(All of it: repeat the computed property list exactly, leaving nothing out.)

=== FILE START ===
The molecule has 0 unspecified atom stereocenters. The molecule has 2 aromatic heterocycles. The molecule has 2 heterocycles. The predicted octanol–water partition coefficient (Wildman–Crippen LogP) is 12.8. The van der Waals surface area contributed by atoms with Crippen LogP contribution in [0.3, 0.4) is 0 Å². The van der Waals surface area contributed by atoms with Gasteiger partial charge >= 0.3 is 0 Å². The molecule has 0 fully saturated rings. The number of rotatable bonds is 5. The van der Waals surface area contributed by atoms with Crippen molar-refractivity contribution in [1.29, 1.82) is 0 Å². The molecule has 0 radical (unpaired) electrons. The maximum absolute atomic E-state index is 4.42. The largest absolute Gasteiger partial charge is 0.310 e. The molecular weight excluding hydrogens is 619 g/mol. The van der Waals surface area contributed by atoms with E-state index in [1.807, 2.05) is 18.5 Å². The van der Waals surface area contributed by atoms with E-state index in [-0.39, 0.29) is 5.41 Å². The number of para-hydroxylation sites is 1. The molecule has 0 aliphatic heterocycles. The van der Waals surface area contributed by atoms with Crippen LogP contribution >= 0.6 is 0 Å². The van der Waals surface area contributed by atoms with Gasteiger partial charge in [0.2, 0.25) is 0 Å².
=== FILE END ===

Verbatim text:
The molecule has 0 unspecified atom stereocenters. The molecule has 2 aromatic heterocycles. The molecule has 2 heterocycles. The predicted octanol–water partition coefficient (Wildman–Crippen LogP) is 12.8. The van der Waals surface area contributed by atoms with Crippen LogP contribution in [0.3, 0.4) is 0 Å². The van der Waals surface area contributed by atoms with Gasteiger partial charge >= 0.3 is 0 Å². The molecule has 0 fully saturated rings. The number of rotatable bonds is 5. The van der Waals surface area contributed by atoms with Crippen molar-refractivity contribution in [1.29, 1.82) is 0 Å². The molecule has 0 radical (unpaired) electrons. The maximum absolute atomic E-state index is 4.42. The largest absolute Gasteiger partial charge is 0.310 e. The molecular weight excluding hydrogens is 619 g/mol. The van der Waals surface area contributed by atoms with E-state index in [1.807, 2.05) is 18.5 Å². The van der Waals surface area contributed by atoms with E-state index in [-0.39, 0.29) is 5.41 Å². The number of para-hydroxylation sites is 1. The molecule has 0 aliphatic heterocycles. The van der Waals surface area contributed by atoms with Crippen LogP contribution >= 0.6 is 0 Å². The van der Waals surface area contributed by atoms with Gasteiger partial charge in [0.2, 0.25) is 0 Å².